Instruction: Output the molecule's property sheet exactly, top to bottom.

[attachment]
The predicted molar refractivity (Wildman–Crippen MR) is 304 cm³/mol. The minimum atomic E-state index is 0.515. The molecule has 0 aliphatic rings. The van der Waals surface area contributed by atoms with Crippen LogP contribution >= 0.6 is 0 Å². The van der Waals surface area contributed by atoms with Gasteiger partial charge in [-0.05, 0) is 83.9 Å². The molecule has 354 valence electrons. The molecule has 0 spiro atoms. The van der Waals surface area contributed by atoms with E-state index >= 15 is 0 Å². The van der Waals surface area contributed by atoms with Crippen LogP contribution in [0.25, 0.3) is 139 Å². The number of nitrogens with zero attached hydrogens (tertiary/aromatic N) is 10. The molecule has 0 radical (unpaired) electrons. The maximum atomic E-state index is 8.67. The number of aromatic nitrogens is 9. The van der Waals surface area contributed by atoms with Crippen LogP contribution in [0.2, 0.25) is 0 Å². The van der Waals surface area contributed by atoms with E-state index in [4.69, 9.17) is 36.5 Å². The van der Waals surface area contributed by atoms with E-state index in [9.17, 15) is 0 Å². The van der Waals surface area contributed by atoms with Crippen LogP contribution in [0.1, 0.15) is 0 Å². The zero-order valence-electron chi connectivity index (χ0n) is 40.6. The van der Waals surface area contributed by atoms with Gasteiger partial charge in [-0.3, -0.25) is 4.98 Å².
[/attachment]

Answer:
The predicted molar refractivity (Wildman–Crippen MR) is 304 cm³/mol. The minimum atomic E-state index is 0.515. The molecule has 0 aliphatic rings. The van der Waals surface area contributed by atoms with Crippen LogP contribution >= 0.6 is 0 Å². The van der Waals surface area contributed by atoms with Gasteiger partial charge in [-0.05, 0) is 83.9 Å². The molecule has 354 valence electrons. The molecule has 0 spiro atoms. The van der Waals surface area contributed by atoms with E-state index >= 15 is 0 Å². The van der Waals surface area contributed by atoms with Crippen LogP contribution in [0.25, 0.3) is 139 Å². The number of nitrogens with zero attached hydrogens (tertiary/aromatic N) is 10. The molecule has 0 radical (unpaired) electrons. The maximum atomic E-state index is 8.67. The number of aromatic nitrogens is 9. The van der Waals surface area contributed by atoms with Crippen LogP contribution in [0.2, 0.25) is 0 Å². The van der Waals surface area contributed by atoms with E-state index in [4.69, 9.17) is 36.5 Å². The van der Waals surface area contributed by atoms with E-state index in [9.17, 15) is 0 Å². The van der Waals surface area contributed by atoms with Crippen LogP contribution in [0.1, 0.15) is 0 Å². The zero-order valence-electron chi connectivity index (χ0n) is 40.6. The van der Waals surface area contributed by atoms with Gasteiger partial charge in [-0.3, -0.25) is 4.98 Å².